The vote came after a three-month crisis in the culturally splintered nation of 46 million - long fought over by Moscow and the West - culminated in a week of carnage last month that claimed nearly 100 lives and led to the ouster of pro-Kremlin president Viktor Yanukovych.

The Kremlin appeared stunned by the loss of its ally and Kiev's subsequent vow to seek EU membership - a decision that would shatter Putin's dream of reassembling a powerful economic and military post-Soviet bloc.

The parliament vote drew what one US official described as a "candid and direct" response from Obama.

The White House described a charged 90-minute call in which Obama told Putin that Russia's reported deployment of troops outside bases Moscow leases from Kiev in Crimea had already broken international law.

"President Obama expressed his deep concern over Russia's clear violation of Ukrainian sovereignty and territorial integrity," the White House said.

It said Obama told Putin his actions were a "breach of international law, including Russia's obligations under the UN Charter, and of its 1997 military basing agreement with Ukraine."

US Secretary of State John Kerry also hosted a joint call with six foreign ministers from Europe and Canada as well as EU foreign policy chief Catherine Ashton and the Japanese envoy to Washington "to coordinate on next steps".

The Kremlin's account of Putin's conversation with Obama was equally blunt.

- 'Protecting pro-Russian population' -

It said Putin drew the US leader's "attention to the provocations and crimes of ultranationalist elements, which are effectively being encouraged by the current authorities in Kiev".

"In case of the further spread of violence in the eastern regions of Ukraine and Crimea, Russia reserves the right to protect its interests and those of the Russian-speaking population," Putin said.

His actions have received overwhelming support from senior lawmakers and state-controlled media in Moscow.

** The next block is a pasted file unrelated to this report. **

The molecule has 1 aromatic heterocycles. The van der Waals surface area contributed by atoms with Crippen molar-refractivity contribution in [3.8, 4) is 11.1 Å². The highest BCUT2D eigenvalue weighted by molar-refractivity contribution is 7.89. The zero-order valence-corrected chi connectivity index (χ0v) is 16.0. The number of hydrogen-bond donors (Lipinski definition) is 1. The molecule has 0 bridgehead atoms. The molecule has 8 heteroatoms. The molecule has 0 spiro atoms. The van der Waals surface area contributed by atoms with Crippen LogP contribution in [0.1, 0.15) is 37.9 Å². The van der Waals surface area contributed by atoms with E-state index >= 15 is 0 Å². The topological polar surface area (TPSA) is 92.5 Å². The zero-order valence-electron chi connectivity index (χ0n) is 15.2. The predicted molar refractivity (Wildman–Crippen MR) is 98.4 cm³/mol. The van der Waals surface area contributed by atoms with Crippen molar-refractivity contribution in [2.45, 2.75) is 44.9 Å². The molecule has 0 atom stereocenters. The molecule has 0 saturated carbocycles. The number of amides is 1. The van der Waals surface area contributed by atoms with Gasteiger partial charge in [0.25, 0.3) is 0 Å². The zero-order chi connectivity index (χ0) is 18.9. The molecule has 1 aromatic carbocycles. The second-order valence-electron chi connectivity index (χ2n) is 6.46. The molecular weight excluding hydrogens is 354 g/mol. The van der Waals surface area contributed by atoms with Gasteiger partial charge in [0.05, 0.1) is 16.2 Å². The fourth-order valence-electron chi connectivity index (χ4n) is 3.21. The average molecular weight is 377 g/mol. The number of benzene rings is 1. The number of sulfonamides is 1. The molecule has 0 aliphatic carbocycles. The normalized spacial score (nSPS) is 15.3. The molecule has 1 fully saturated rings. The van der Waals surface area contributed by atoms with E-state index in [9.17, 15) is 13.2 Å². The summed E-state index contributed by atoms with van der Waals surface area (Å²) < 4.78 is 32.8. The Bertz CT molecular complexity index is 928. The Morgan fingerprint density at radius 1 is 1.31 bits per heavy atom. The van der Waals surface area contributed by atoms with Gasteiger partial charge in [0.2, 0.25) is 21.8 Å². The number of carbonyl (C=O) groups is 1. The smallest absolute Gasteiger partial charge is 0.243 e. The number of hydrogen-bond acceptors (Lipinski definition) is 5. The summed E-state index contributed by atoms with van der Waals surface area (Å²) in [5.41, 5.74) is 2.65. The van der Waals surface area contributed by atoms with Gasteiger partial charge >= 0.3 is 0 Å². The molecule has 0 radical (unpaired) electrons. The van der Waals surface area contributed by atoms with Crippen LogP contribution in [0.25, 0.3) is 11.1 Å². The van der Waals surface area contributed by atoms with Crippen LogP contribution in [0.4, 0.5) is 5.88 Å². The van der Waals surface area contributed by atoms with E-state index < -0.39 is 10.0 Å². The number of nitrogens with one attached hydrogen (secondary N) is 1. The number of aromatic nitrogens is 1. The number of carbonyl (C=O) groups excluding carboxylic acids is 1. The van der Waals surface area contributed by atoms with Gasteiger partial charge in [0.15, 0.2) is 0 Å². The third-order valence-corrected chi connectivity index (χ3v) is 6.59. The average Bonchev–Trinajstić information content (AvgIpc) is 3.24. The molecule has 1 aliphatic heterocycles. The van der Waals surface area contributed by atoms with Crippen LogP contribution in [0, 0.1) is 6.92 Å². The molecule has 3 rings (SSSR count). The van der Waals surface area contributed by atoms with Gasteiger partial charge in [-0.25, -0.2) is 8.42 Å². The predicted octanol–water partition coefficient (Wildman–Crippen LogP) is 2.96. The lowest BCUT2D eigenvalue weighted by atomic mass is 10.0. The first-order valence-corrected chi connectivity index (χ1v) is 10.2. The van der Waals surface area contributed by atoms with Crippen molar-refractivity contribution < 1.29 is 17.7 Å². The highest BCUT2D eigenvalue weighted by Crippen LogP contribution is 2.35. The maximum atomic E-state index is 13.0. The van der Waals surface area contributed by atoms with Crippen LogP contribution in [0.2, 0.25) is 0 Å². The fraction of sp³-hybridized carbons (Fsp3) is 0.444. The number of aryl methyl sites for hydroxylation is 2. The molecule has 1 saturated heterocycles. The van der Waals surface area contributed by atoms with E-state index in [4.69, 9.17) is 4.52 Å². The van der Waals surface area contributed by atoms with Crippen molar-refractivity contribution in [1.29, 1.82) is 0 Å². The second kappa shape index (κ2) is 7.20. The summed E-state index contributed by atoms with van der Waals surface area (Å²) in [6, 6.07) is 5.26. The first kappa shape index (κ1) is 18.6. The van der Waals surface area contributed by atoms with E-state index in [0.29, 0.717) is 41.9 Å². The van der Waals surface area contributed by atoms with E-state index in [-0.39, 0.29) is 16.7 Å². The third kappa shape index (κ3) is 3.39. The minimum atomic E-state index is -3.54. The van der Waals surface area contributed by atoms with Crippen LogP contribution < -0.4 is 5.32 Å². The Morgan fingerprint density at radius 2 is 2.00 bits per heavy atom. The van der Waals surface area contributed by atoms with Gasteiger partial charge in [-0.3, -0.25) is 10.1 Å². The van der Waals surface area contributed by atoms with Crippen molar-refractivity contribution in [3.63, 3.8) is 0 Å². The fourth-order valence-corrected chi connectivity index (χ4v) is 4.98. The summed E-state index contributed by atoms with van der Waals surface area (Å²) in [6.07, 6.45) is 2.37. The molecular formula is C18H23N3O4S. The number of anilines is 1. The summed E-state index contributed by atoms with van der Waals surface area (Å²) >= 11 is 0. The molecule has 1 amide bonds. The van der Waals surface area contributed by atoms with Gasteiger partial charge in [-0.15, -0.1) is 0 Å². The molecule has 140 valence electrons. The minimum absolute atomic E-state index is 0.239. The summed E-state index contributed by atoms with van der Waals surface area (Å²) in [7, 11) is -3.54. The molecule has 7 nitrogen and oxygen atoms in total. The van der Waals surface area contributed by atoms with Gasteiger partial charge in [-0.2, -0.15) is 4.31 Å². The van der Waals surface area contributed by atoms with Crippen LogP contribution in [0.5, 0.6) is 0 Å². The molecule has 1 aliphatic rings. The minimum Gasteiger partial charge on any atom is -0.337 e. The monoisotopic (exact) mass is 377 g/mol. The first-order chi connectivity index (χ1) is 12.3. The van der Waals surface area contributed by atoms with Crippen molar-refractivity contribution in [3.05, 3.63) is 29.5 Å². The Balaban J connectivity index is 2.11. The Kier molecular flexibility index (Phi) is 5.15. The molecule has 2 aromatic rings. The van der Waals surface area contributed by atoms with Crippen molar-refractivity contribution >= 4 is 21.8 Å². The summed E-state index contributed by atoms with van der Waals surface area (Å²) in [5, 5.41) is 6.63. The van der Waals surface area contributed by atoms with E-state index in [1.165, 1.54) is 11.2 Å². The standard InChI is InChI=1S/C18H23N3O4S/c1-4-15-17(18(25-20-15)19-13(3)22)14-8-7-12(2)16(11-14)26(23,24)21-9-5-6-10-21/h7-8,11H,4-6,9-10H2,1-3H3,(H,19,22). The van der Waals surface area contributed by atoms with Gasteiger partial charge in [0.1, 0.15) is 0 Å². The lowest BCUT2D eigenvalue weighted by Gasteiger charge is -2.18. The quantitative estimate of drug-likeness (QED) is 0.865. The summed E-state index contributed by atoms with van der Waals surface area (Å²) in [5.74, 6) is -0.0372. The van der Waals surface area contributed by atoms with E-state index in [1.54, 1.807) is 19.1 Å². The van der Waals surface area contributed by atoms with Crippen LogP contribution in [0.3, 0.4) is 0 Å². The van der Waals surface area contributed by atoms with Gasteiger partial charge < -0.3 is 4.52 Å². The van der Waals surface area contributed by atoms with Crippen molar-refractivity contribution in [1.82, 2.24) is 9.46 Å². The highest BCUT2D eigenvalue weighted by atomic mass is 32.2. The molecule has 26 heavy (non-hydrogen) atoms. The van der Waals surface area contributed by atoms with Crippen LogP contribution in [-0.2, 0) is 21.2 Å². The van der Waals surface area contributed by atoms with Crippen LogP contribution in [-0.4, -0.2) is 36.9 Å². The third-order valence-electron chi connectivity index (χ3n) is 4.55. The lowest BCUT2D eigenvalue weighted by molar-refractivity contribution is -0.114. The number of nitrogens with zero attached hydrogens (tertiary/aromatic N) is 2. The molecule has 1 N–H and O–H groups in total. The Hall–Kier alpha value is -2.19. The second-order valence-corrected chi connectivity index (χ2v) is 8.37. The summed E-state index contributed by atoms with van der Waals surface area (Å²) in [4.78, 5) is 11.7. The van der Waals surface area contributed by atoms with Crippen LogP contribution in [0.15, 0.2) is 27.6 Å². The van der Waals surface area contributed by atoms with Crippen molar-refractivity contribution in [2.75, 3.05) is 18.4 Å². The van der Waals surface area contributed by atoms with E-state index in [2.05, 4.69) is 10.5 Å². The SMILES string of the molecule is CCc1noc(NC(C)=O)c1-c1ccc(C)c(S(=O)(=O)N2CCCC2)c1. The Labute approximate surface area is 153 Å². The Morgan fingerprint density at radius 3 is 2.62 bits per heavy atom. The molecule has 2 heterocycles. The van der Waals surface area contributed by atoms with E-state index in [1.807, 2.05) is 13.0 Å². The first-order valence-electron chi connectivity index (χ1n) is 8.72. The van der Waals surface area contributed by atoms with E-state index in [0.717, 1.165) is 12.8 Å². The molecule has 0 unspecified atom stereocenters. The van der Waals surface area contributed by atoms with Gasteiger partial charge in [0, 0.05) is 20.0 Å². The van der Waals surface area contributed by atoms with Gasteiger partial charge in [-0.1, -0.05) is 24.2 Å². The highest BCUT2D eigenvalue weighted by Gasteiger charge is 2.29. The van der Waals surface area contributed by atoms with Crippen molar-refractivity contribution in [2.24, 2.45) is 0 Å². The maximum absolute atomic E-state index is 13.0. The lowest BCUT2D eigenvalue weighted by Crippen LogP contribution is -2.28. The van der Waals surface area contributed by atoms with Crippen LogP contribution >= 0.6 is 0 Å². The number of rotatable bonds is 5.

They are portraying the crisis as a battle between dangerous ultra-nationalists and Russian-speakers who are coming under increasing attack.

"The situation in Ukraine is consolidating Russia's entire civil society," powerful lower house of parliament lawmaker Leonid Slutsky told reporters.

Russia's three main news agencies also issued identical reports from Crimea Sunday claiming that Ukrainian troops were switching allegiance to the local pro-Kremlin authorities "en masse".

"Crimea is Russia," one elderly lady shouted in front of a statue of Soviet founder Lenin that dominates a square next to the parliament building in the regional capital Simferopol.

- Kiev protest -

In Kiev however, about 50,000 people massed on Independence Square - the crucible of both the latest wave of protests and the 2004 Orange Revolution that first nudged Kiev on a westward path - in protest at Russia's sabre rattling.

"We will not surrender," the huge crowd chanted under grey skies.

Ukraine's prime minister had assured the nation Saturday he was "convinced" Russia would not launch an offensive because Moscow realised it would put an end to relations between two neighbours with centuries of shared history.

Kremlin spokesman Dmitry Peskov also said Saturday that "for the moment, this decision (to invade Ukraine) has not been taken".